SF Pride hands out
$142K to local groups
by Elliot Owen
Two months after hundreds of thousands of people filled the streets to attend the 42nd annual San Francisco Pride Parade and festival, the SF LGBT Pride Celebration Committee gathered Tuesday, August 21 at the LGBT Community Center to distribute grant checks to the local nonprofit organizations that helped facilitate 2012's successful Pride event.
The Pride Committee handed out a total of $142,482 to 75 organizations.
It's called the annual check granting party, whereby nonprofits that volunteer during SF Pride through its Community Partners Program are given grants based on their participation as either beverage partners, donation partners, or accessibility partners. Beverage partners oversee Civic Center's beverage booths, donation partners collect donations at the gates during the entire weekend's events, and accessibility partners oversee deaf and hard-of-hearing spaces as well as the parade's wheelchair-accessible grandstands.
"Writing checks to organizations who are doing all kinds of important work is by far one of the best parts of this job," Pride Committee Executive Director Brendan Behan told the Bay Area Reporter . "It's important that everyone have a piece of Pride's success."
The LGBT Center's Rainbow Room was packed with over 100 people who shared stories about their grassroots work amongst each other over pizza and drinks just before the event's host, B.A.R. society columnist Donna Sachet, took the stage.
"Who's here to get some money?" she asked, marking the party's commencement. The crowd responded with a resounding cheer. Representatives of each organization present were called to the front culminating in an impressive representation of diverse LGBT community people and causes.
John Caldera was there on behalf of the Bob Basker Post 315 of the American Legion, an LGBT-focused charter post within the American Legion, the largest veteran's organization in the country. The Community Partners Program has been in place since 1997 and Post 315 has been volunteering under the program for the last five years.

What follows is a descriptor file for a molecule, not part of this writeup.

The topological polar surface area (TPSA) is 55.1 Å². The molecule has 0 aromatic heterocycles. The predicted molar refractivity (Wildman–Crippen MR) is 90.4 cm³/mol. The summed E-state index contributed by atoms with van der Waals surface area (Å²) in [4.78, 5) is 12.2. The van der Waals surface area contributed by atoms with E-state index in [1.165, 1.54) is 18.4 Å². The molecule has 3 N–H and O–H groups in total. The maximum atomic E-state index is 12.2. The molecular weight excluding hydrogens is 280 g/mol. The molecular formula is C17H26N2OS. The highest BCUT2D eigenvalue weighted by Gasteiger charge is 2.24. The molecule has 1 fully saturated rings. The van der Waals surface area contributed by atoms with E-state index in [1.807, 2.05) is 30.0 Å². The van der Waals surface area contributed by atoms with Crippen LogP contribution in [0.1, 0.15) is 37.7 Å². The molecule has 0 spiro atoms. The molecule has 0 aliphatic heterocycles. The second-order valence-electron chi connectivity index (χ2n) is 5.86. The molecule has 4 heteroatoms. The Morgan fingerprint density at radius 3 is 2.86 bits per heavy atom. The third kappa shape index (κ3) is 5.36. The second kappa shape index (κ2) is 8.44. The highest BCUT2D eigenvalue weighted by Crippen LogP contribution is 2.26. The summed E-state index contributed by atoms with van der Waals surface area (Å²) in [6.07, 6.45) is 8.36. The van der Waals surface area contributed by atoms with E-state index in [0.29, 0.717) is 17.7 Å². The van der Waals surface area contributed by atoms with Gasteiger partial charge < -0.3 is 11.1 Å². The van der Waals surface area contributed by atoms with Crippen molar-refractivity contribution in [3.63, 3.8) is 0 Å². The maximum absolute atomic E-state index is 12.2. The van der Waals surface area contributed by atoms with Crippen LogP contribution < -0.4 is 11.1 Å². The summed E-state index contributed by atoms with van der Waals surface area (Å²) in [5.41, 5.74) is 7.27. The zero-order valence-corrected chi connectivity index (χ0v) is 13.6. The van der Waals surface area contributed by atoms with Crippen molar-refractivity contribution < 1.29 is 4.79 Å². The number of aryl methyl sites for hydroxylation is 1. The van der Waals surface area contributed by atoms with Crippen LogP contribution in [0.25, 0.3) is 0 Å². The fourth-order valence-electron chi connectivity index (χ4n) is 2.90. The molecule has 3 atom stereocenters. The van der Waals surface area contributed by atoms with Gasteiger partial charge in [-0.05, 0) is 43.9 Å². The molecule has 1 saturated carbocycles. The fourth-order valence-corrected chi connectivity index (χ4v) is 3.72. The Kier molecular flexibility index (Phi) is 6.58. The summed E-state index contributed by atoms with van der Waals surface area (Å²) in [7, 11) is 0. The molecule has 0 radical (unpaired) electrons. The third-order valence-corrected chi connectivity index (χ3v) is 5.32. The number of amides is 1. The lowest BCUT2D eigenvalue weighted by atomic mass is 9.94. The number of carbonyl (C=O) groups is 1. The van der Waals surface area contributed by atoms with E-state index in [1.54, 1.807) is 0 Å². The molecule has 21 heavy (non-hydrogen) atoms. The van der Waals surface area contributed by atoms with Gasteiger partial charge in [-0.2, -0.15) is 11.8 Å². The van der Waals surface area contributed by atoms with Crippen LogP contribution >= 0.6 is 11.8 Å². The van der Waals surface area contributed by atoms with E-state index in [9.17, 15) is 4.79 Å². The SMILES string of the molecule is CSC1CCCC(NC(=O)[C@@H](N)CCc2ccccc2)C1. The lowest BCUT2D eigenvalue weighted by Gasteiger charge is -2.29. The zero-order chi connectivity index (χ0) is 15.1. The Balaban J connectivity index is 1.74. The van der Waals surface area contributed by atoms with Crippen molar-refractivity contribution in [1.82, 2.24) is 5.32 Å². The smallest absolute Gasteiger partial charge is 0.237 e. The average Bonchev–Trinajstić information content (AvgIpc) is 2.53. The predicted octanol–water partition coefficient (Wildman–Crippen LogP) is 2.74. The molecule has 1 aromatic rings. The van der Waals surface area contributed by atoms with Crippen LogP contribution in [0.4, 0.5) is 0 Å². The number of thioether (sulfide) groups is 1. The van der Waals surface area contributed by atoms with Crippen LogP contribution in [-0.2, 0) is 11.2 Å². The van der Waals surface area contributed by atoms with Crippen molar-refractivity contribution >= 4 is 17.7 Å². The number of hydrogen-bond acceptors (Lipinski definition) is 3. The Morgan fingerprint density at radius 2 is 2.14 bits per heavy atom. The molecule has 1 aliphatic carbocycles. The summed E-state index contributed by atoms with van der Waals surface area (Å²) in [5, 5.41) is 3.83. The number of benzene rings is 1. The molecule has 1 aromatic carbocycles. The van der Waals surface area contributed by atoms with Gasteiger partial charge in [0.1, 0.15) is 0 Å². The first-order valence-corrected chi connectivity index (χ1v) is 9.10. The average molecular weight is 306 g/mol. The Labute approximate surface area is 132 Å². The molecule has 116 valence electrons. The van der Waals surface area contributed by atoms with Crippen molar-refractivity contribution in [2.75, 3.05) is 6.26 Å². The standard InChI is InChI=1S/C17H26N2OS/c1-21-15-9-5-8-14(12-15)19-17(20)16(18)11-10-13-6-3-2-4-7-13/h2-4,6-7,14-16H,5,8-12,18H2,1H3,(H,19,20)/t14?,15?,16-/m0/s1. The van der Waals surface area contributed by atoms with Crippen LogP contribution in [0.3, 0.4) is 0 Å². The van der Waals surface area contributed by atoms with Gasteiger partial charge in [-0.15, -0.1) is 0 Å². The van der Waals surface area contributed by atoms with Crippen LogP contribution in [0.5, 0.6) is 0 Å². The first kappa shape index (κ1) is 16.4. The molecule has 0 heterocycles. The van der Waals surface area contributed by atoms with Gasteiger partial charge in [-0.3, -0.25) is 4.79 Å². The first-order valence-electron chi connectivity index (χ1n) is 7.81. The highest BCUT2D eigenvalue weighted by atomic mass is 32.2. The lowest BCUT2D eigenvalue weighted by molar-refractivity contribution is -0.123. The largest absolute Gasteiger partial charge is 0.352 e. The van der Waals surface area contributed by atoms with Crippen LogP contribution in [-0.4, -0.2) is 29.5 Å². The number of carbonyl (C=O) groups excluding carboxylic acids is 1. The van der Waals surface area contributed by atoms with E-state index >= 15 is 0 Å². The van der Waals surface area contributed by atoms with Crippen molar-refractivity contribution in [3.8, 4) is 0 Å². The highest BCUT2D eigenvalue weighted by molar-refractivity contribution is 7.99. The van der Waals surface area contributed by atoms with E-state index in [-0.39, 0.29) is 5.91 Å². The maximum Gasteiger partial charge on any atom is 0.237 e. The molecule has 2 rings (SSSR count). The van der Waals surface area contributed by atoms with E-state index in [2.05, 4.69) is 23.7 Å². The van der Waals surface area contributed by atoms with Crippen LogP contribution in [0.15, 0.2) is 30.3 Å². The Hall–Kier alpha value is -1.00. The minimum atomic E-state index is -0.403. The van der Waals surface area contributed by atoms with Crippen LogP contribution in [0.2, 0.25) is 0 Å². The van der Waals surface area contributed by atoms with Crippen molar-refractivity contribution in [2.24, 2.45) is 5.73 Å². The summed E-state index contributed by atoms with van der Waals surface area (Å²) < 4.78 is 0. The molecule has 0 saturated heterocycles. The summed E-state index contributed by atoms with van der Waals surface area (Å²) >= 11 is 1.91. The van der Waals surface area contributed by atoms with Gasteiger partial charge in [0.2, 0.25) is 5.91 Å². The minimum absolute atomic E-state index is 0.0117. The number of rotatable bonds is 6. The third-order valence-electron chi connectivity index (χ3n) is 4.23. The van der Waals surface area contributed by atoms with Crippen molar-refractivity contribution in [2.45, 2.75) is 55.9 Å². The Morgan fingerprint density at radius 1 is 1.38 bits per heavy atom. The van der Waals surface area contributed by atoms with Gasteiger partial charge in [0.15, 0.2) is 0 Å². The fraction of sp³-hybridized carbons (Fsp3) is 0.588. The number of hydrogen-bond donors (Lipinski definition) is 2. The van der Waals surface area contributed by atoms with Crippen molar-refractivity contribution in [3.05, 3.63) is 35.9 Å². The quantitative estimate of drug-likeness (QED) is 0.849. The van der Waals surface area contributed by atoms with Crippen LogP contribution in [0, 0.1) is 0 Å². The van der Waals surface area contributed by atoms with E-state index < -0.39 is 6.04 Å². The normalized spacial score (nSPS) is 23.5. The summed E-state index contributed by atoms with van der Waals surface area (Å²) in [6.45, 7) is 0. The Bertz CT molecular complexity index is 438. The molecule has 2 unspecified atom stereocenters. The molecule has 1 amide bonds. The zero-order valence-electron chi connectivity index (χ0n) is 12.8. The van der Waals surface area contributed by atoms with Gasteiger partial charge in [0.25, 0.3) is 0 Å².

"It's one of our largest fundraisers annually," Caldera, a gay Navy veteran, told the B.A.R. "When I was active duty back in 1987, one of my first memories of San Francisco was Pride. To come full circle and partner with Pride is a big deal because at the end of the day it helps us help veterans."
This year, Post 315 oversaw Pride's grandstands, which included making sure the ASL (American Sign Language) and disabled communities were accommodated during the parade. While Post 315 qualified as an accessibility partner, most nonprofits that volunteer are tasked with either beverages or collecting gate donations.
The Pride Committee calculates grant amounts for those two areas differently. Fifty percent of gross donations collected go toward the organizations that volunteered as donation partners. It's then divided between the partner nonprofits based on total hours logged. The Pride Committee retains the other 50 percent to pay the costs of the program. Beverage partners either get a flat $1,200 or 25 percent of their beverage booth's net proceeds – whichever is greater.
"Regardless of what ends up happening," Behan said, "they are guaranteed a minimum for participating in the program. Our beverage partners show up quite early in the morning and have to stay there much later than the donation partners."
"This year we are on track to surpass $2 million in total grants back to the community since we started this program in 1997," he added.
Total fiscal earnings for Pride 2012 won't be available until the end of September.